Mr. Everything’s run ends at Chaminade Julienne in the state semifinals

This time was different though.

The Eagles entered the game with a 26-2 record and a talented group, including Michigan’s George Washington III, who was recently named Ohio’s Gatorade Player of the Year.

That’s why this moment was so difficult.

Dickey hadn’t thought of this.

He didn’t think about it in the final seconds to lose to Lutheran West, 56-54, in a D-II semifinal Friday at the Arena.

CJ took a five-point lead early in the fourth quarter, but the Eagles managed just one free throw in the final three minutes.

Lutheran West’s 6-foot-6 Matthew Meyer banked in a teammate’s layup to tie the score at 54-54 with 38 seconds left and then scored the go-ahead layup with 3 seconds left.

With 2 seconds left, CJ made a last ditch effort to avoid a shocking defeat.

Dickey took the ball out of bounds and made a perfect pass that Joe Burrow couldn’t have thrown better with a football.

Washington took a leap near the Longhorns’ three-point line, turned and made a spectacular shot that blazed past the rim as the game ended.

If the tree had gone in, CJ would have won.

“I felt like I could get the ball to George and I put it perfect,” Dickey said. “George hit that shot a million times. As soon as it was released, I thought it was good… But this time it wasn’t.

“My heart fell to the floor.”

Dickey — who scored 13 points to Washington’s 14 on Friday — also suffered a 2021 state championship loss, but that one was by 17 points. And he was only 15 and—even then he predicted—he thought he’d get another crack at the crown before he graduated.

“This is a lot harder to take,” he said while standing in the shade of the UD Arena ramp. “After that last one I put in a lot of work and I felt like I had the leadership to help us this year.

“We’ve come this far… but now it’s over.

“This is the last time I will wear this uniform.”

All praises to the Lord

This season the team added the 6-foot-2 Washington and his younger brothers, BB, a 6-foot-6 junior, and JJ, a 5-10 freshman.

They are the sons of Jackie and George Washington, who joined Tamika Williams Jeter’s coaching staff this season with the UD women’s basketball team.

After the loss, George III and Dickey met with CJ coach Charlie Szabo in a press conference. He gave the coach a chance to praise his two stars:

“George is as advertised. We’ve come up on his back. He played big game after big game all year. I’m so happy he won that Gatorade Player of the Year award. He’s so deserving.

“He had the best offensive season of anyone in Chaminade Julianne … and Chaminade … history and that goes back almost 100 years.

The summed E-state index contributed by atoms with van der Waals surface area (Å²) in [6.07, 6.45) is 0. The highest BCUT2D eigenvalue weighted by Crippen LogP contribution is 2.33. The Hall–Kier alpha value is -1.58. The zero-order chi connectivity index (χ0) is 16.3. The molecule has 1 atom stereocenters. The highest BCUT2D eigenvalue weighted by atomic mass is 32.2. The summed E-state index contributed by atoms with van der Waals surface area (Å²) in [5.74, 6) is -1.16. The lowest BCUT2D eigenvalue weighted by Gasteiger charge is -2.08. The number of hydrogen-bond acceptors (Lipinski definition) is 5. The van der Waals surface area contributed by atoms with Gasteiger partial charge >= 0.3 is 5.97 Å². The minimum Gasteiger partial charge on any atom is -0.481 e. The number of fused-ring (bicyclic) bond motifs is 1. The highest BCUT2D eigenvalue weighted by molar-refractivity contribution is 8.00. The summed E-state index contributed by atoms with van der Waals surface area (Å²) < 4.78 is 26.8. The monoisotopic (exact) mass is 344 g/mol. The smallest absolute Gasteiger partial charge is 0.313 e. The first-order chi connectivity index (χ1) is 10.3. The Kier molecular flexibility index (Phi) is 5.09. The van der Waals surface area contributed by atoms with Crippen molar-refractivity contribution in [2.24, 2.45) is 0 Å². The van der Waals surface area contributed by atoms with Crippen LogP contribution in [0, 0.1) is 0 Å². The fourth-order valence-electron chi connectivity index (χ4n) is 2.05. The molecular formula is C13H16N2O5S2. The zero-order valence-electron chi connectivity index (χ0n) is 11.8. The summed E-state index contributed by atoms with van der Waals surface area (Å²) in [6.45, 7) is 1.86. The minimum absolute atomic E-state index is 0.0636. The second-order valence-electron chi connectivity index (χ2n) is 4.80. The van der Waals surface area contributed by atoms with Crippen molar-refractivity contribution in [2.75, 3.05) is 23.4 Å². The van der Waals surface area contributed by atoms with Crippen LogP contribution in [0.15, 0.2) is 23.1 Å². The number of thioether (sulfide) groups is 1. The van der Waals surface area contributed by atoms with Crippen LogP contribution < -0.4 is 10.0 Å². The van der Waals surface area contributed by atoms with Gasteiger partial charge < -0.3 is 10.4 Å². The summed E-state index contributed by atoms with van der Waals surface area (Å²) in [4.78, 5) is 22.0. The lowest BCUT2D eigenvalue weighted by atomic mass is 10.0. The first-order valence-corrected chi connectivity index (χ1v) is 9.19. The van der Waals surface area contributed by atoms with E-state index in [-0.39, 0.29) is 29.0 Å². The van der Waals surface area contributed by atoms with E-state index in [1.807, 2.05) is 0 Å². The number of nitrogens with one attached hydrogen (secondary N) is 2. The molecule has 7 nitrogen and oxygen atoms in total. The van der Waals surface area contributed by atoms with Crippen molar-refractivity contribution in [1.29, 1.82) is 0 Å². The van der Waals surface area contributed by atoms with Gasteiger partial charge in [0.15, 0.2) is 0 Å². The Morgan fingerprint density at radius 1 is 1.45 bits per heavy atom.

“I don’t know how he wasn’t a finalist for Mr. Basketball.”

As for Dickey, Szabo smiled, “Evan Dickey (CJ) had one of the most storied careers of anyone to wear a jersey.

“He’s not a guy who has to make all the shots. He’s not a guy who feels like he needs to score 20 points to make an impact in a game. He does so much for us that cannot be seen. Guards the other team’s best player. It helps to raise the ball. Helps control the ball late. It bounces. He led the GCL (Great Catholic League) in assists, or at least he was right there.

“Everything has been fine.”

Szabo said the most impressive thing Dickey did this season was embrace Washington with open arms:

“He would have been the best player coming back this year and then we get a player like George.

“Evan made it his own. There was never any jealousy. Never, ‘This was supposed to be my year!’

“He hugged (George) and his whole family. We don’t have the year we had without Evan’s leadership.”

Dickey later retracted that praise:

“I have no problem not being a hero all the time.”

Raised on basketball

After the game, Joyce Dickey waited for her son inside the door to the Connor Lobby in front of UD Arena.

“I haven’t tried to text or anything yet,” she said softly. “It’s hard to see after this. It meant so much.

“I will tell him to keep his head up and be humble and ‘whatever is meant for you will happen to you.'”

He saw that thought growing up in Trotwood when he started playing basketball at age 6, even though he played with older kids because he skipped first grade.

She and her husband had a hoop in their house. One of Evan’s uncles had one, and so did his grandparents, who lived near Dunbar High. He played in all of them and also with an AAU and Metro team.

She followed her older sister Kelsey to CJ, where she was a cheerleader before moving to Michigan. He also cheered for the Wolverines for two years, and is now a senior.

As for Evan, he is under-recruited.

He said the only scholarship offer he has received is from Division II Wheeling University in West Virginia.

“Today, Duquesne has someone on its guard,” Joyce said. “I’m hoping and praying for that.

“I hope this is not the last time on the court. He wants to play college basketball. It would be a waste not to have a chance for him. I think it could have flourished.’

He smiled at the thought.

He was watching.

He was watching before he went and did it.

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